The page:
Background. Previous studies have shown that the risk of major cardiovascular events at 1 year is less than 1% in patients with normal myocardial stress perfusion study results. However, the racial distribution of patients enrolled in these studies is not known. Hence, the prognostic value of normal stress perfusion study results in black patients is not well established. Our objective was to determine the incidence of major cardiovascular events in black patients with normal stress perfusion study results over a 12-month period. Methods and Results. We searched the nuclear cardiology database at our institution for all black patients who had normal stress perfusion study results between January 1990 and December 1996. We excluded patients with a history of coronary revascularization, valvular heart disease, cardiomyopathy, congenital heart disease, left bundle branch block, or pre-excitation syndrome. Patients were followed up for at least 12 months from the time of inclusion. A total of 592 patients were enrolled and were followed up for 18 ± 6 months (mean ± SD). Of these, 388 underwent treadmill exercise testing, 155 underwent dipyridamole stress testing, and the remainder underwent dobutamine stress testing. Perfusion studies were performed in all patients with thallium 201 single photon emission computed tomography imaging. During the follow-up period, 11 cardiac deaths and 7 myocardial infarctions (MIs) occurred. The incidence of cardiac deaths was 1.2% per year, and that of nonfatal MIs was 0.8% per year. The total incidence of major cardiovascular events was 2% per year. In patients who underwent treadmill exercise testing, the incidence of major cardiovascular events was 1% per year. Performance of a pharmacologic stress test and a prior MI were significantly associated with death or nonfatal MI (P < .05). Conclusions. The overall incidence of major cardiovascular events in black patients after normal exercise perfusion study results were obtained was low (1%). However, black patients who had normal perfusion study results but underwent pharmacologic stress testing or had a history of MI were at intermediate risk. These patients require close surveillance for major cardiovascular events.

Incidence of major cardiovascular events in black patients with normal myocardial stress perfusion study results

Raposio, E.;Panarese, P.;Santi, P. L.
2001

Abstract

Background. Previous studies have shown that the risk of major cardiovascular events at 1 year is less than 1% in patients with normal myocardial stress perfusion study results. However, the racial distribution of patients enrolled in these studies is not known. Hence, the prognostic value of normal stress perfusion study results in black patients is not well established. Our objective was to determine the incidence of major cardiovascular events in black patients with normal stress perfusion study results over a 12-month period. Methods and Results. We searched the nuclear cardiology database at our institution for all black patients who had normal stress perfusion study results between January 1990 and December 1996. We excluded patients with a history of coronary revascularization, valvular heart disease, cardiomyopathy, congenital heart disease, left bundle branch block, or pre-excitation syndrome. Patients were followed up for at least 12 months from the time of inclusion. A total of 592 patients were enrolled and were followed up for 18 ± 6 months (mean ± SD). Of these, 388 underwent treadmill exercise testing, 155 underwent dipyridamole stress testing, and the remainder underwent dobutamine stress testing. Perfusion studies were performed in all patients with thallium 201 single photon emission computed tomography imaging. During the follow-up period, 11 cardiac deaths and 7 myocardial infarctions (MIs) occurred. The incidence of cardiac deaths was 1.2% per year, and that of nonfatal MIs was 0.8% per year. The total incidence of major cardiovascular events was 2% per year. In patients who underwent treadmill exercise testing, the incidence of major cardiovascular events was 1% per year. Performance of a pharmacologic stress test and a prior MI were significantly associated with death or nonfatal MI (P < .05). Conclusions. The overall incidence of major cardiovascular events in black patients after normal exercise perfusion study results were obtained was low (1%). However, black patients who had normal perfusion study results but underwent pharmacologic stress testing or had a history of MI were at intermediate risk. These patients require close surveillance for major cardiovascular events.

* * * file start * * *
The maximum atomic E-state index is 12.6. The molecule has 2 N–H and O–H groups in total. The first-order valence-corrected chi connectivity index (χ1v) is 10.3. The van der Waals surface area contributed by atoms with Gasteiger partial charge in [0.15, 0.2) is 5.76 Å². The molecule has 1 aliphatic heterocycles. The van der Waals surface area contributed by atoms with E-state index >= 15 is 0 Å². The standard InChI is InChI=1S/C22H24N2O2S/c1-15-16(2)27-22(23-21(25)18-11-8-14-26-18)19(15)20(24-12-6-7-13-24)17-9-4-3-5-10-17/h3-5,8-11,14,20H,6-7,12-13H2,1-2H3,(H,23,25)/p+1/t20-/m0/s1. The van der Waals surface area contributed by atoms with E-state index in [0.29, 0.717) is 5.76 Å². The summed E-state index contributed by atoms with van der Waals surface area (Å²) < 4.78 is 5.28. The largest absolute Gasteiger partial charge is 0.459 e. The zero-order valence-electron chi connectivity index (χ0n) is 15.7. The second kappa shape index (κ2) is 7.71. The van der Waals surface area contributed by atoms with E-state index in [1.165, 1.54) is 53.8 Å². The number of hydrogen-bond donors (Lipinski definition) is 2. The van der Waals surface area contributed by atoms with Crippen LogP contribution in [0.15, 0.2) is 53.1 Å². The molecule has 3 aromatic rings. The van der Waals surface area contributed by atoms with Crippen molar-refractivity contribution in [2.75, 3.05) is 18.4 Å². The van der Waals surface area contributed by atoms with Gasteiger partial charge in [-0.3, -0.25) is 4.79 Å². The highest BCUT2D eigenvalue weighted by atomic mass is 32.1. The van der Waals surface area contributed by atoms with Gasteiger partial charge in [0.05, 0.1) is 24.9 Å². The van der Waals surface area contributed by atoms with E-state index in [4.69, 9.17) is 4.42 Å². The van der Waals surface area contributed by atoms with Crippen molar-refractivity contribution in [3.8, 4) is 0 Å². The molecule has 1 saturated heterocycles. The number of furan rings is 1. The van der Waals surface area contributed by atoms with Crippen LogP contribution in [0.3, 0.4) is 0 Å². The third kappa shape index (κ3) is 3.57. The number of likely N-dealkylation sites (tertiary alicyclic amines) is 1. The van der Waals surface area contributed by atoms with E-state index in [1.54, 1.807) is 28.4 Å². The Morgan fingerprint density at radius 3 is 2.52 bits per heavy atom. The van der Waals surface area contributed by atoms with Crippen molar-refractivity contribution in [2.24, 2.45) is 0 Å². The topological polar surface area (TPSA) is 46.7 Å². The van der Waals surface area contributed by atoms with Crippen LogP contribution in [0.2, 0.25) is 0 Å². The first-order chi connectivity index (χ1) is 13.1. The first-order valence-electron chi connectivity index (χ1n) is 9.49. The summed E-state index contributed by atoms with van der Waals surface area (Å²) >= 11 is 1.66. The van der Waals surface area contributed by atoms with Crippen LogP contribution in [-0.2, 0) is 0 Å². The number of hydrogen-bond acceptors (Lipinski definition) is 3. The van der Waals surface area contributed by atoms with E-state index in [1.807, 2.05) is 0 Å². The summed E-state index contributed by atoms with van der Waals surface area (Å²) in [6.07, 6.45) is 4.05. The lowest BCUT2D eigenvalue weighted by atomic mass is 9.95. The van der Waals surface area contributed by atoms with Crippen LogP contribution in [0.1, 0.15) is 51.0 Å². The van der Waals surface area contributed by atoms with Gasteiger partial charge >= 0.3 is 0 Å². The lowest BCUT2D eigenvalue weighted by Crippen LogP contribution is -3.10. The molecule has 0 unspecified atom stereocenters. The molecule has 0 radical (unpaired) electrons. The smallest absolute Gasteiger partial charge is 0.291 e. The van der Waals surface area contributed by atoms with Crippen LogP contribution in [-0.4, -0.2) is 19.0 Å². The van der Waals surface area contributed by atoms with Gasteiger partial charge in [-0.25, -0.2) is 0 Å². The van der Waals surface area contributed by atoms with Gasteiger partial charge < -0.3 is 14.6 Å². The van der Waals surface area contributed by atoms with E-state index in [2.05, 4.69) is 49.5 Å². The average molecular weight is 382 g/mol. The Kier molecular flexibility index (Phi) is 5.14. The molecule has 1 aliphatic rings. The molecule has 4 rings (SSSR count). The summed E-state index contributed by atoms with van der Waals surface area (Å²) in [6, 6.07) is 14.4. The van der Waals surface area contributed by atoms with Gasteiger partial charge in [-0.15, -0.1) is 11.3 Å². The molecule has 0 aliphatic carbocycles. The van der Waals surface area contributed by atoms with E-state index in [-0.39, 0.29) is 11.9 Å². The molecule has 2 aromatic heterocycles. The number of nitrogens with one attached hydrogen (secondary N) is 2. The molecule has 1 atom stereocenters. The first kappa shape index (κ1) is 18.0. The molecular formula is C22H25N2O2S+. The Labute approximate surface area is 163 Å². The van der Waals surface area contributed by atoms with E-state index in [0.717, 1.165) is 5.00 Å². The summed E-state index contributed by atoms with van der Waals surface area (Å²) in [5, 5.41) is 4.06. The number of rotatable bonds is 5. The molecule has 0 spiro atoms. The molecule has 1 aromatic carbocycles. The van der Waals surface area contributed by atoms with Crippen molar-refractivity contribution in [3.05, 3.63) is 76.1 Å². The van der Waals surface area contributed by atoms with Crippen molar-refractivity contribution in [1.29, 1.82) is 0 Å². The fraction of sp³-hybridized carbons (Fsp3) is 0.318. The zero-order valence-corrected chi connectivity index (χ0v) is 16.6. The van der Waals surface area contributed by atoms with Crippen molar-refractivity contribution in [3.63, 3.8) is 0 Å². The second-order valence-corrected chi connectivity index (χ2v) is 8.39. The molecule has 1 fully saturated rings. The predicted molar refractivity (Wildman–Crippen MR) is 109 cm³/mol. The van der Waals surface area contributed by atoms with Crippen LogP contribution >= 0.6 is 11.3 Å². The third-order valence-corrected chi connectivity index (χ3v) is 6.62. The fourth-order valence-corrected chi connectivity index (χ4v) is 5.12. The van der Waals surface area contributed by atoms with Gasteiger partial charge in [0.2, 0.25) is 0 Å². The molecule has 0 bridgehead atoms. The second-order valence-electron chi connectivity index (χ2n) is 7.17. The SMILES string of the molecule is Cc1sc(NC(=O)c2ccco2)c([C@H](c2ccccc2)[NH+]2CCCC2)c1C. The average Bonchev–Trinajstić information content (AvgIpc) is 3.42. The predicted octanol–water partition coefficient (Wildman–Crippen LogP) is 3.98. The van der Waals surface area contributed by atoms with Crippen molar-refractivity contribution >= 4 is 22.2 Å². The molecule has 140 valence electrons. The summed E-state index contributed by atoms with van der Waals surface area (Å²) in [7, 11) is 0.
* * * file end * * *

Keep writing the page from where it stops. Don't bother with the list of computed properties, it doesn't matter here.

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Utilizza questo identificativo per citare o creare un link a questo documento: https://hdl.handle.net/11567/926017
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